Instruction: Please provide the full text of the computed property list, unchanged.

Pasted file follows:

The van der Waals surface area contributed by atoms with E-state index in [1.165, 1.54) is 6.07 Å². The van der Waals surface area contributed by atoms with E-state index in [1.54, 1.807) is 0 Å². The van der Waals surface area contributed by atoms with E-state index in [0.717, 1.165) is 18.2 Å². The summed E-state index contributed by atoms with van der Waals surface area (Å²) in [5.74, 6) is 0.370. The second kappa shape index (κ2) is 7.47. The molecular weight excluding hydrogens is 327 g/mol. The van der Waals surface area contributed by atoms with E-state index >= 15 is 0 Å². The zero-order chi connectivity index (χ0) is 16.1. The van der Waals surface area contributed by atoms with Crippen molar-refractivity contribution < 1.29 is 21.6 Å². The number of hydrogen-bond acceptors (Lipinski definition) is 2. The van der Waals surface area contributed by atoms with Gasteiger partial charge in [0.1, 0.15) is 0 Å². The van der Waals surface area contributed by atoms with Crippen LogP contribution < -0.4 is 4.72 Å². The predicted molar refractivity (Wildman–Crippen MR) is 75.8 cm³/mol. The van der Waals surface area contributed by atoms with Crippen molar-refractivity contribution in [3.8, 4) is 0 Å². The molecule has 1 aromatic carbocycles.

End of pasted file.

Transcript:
The van der Waals surface area contributed by atoms with E-state index in [1.165, 1.54) is 6.07 Å². The van der Waals surface area contributed by atoms with E-state index in [1.54, 1.807) is 0 Å². The van der Waals surface area contributed by atoms with E-state index in [0.717, 1.165) is 18.2 Å². The summed E-state index contributed by atoms with van der Waals surface area (Å²) in [5.74, 6) is 0.370. The second kappa shape index (κ2) is 7.47. The molecular weight excluding hydrogens is 327 g/mol. The van der Waals surface area contributed by atoms with E-state index >= 15 is 0 Å². The zero-order chi connectivity index (χ0) is 16.1. The van der Waals surface area contributed by atoms with Crippen molar-refractivity contribution < 1.29 is 21.6 Å². The number of hydrogen-bond acceptors (Lipinski definition) is 2. The van der Waals surface area contributed by atoms with Gasteiger partial charge in [0.1, 0.15) is 0 Å². The van der Waals surface area contributed by atoms with Crippen LogP contribution < -0.4 is 4.72 Å². The predicted molar refractivity (Wildman–Crippen MR) is 75.8 cm³/mol. The van der Waals surface area contributed by atoms with Crippen molar-refractivity contribution in [3.8, 4) is 0 Å². The molecule has 1 aromatic carbocycles.